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Radar, LiDAR, Drones, and Donkeys: the Evolution of Archaeological Mapping Technologies in the South Central Andes

Author(s): Patrick Ryan Williams ; Donna Nash

Year: 2017

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Summary

In this paper, we review our use of digital technologies to model archaeological landscapes over the past two decades in Peru and Bolivia. We focus on three scales of analysis in four thematic areas that leverage state of the art technology and GIS modeling as a means for understanding the archaeological record. Our scales run from the built environment of local sites and monuments to regional agricultural landscapes to subcontinental interaction spheres. We look thematically at modeling urban space in ancient cities to creating anthropogenic hydraulic networks in agrarian systems. At the broadest scale, we examine the relationship between regions through the analysis of ritual landscapes and the networks of roads that link places together and how digital technologies have allowed us to integrate these scales of analysis in our work on the Wari and Tiwanaku states of the Andes.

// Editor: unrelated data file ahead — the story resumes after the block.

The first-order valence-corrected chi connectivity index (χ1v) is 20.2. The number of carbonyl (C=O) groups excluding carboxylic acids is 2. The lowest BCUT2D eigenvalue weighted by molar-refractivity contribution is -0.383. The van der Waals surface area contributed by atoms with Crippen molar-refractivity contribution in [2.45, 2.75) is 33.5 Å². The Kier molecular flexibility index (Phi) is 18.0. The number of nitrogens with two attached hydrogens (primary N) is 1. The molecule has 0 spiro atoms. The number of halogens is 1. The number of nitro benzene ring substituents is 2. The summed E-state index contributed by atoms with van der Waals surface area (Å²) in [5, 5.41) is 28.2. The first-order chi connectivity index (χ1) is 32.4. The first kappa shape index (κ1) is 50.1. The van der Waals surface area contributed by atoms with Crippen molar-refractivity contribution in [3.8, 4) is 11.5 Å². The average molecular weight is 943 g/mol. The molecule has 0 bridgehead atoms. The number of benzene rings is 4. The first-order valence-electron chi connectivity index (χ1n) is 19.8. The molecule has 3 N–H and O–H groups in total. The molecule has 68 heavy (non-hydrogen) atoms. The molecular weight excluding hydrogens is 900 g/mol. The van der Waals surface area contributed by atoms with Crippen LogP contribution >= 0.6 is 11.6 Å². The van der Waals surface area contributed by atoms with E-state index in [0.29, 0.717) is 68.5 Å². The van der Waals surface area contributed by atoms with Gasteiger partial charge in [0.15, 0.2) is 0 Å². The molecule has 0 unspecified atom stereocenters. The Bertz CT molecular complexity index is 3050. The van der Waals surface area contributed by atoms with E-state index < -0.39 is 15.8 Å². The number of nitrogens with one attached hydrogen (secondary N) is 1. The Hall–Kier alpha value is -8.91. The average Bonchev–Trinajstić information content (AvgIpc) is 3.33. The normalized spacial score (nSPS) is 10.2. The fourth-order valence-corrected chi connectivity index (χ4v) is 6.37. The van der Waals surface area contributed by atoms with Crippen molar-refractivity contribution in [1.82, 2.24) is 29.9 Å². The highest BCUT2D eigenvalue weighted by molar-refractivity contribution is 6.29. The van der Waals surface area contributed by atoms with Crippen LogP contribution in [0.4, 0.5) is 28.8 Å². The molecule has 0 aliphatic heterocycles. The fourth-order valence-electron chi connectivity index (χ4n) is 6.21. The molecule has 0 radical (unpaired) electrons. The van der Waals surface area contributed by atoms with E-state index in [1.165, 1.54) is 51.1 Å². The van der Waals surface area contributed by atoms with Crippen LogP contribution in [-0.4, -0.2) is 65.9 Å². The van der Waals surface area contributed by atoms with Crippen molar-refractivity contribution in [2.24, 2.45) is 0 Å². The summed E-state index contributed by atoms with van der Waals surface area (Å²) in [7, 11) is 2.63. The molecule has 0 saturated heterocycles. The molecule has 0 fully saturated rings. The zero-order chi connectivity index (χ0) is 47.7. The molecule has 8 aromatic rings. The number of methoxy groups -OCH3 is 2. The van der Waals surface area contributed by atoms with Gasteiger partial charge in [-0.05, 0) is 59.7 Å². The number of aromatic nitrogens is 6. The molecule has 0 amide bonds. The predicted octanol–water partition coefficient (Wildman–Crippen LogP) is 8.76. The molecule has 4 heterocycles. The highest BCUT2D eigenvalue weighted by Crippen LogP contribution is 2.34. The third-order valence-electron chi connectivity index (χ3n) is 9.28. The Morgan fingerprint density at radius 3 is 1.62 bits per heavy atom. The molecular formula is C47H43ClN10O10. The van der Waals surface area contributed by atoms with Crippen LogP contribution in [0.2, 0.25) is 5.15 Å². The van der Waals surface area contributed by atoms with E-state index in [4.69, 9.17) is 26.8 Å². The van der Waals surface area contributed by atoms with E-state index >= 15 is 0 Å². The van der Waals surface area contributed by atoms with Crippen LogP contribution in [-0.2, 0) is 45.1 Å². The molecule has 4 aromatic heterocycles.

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Radar, LiDAR, Drones, and Donkeys: the Evolution of Archaeological Mapping Technologies in the South Central Andes. Patrick Ryan Williams, Donna Nash. Presented at The 81st Annual Meeting of the Society for American Archaeology, Vancouver, British Columbia. 2017 ( tDAR id: 431194)


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Spatial Coverage

min long: -93.691; min lat: -56.945 ; max long: -31.113; max lat: 18.48 ;

Record Identifiers

Abstract Id(s): 14973

Arizona State University The Andrew W. Mellon Foundation National Science Foundation National Endowment for the Humanities Society for American Archaeology Archaeological Institute of America